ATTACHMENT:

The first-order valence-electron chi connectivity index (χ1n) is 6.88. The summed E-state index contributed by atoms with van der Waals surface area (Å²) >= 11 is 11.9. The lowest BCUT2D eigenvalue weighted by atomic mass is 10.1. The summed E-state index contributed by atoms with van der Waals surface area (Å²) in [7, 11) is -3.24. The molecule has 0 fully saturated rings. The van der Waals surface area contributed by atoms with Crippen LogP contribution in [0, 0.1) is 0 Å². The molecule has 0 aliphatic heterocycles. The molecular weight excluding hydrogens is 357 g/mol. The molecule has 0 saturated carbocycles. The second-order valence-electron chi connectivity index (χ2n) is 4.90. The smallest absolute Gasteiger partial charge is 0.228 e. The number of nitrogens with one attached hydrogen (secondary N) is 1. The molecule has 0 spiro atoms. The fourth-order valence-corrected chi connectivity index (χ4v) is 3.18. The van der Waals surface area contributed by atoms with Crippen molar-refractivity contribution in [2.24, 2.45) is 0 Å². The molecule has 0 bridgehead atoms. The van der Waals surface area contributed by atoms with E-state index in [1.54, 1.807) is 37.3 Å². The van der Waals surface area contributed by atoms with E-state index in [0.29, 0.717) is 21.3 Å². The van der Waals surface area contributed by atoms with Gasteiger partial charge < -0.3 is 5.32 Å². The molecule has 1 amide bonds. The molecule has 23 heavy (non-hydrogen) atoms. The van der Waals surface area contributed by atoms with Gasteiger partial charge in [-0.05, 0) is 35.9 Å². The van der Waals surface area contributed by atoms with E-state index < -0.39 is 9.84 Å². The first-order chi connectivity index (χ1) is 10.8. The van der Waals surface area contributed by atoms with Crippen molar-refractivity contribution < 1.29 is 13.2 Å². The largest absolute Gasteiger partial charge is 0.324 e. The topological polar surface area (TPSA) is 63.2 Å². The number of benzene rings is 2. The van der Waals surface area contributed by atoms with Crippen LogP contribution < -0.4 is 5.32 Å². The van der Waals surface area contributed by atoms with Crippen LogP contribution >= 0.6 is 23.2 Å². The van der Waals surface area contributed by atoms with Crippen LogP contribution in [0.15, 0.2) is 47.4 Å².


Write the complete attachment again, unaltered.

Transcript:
The first-order valence-electron chi connectivity index (χ1n) is 6.88. The summed E-state index contributed by atoms with van der Waals surface area (Å²) >= 11 is 11.9. The lowest BCUT2D eigenvalue weighted by atomic mass is 10.1. The summed E-state index contributed by atoms with van der Waals surface area (Å²) in [7, 11) is -3.24. The molecule has 0 fully saturated rings. The van der Waals surface area contributed by atoms with Crippen LogP contribution in [0, 0.1) is 0 Å². The molecule has 0 aliphatic heterocycles. The molecular weight excluding hydrogens is 357 g/mol. The molecule has 0 saturated carbocycles. The second-order valence-electron chi connectivity index (χ2n) is 4.90. The smallest absolute Gasteiger partial charge is 0.228 e. The number of nitrogens with one attached hydrogen (secondary N) is 1. The molecule has 0 spiro atoms. The fourth-order valence-corrected chi connectivity index (χ4v) is 3.18. The van der Waals surface area contributed by atoms with Crippen molar-refractivity contribution in [2.24, 2.45) is 0 Å². The molecule has 0 bridgehead atoms. The van der Waals surface area contributed by atoms with E-state index in [1.54, 1.807) is 37.3 Å². The van der Waals surface area contributed by atoms with E-state index in [0.29, 0.717) is 21.3 Å². The van der Waals surface area contributed by atoms with Gasteiger partial charge < -0.3 is 5.32 Å². The molecule has 1 amide bonds. The molecule has 23 heavy (non-hydrogen) atoms. The van der Waals surface area contributed by atoms with Gasteiger partial charge in [-0.05, 0) is 35.9 Å². The van der Waals surface area contributed by atoms with E-state index < -0.39 is 9.84 Å². The first-order chi connectivity index (χ1) is 10.8. The van der Waals surface area contributed by atoms with Crippen molar-refractivity contribution < 1.29 is 13.2 Å². The largest absolute Gasteiger partial charge is 0.324 e. The topological polar surface area (TPSA) is 63.2 Å². The number of benzene rings is 2. The van der Waals surface area contributed by atoms with Crippen LogP contribution < -0.4 is 5.32 Å². The van der Waals surface area contributed by atoms with Crippen LogP contribution >= 0.6 is 23.2 Å². The van der Waals surface area contributed by atoms with Crippen LogP contribution in [0.15, 0.2) is 47.4 Å².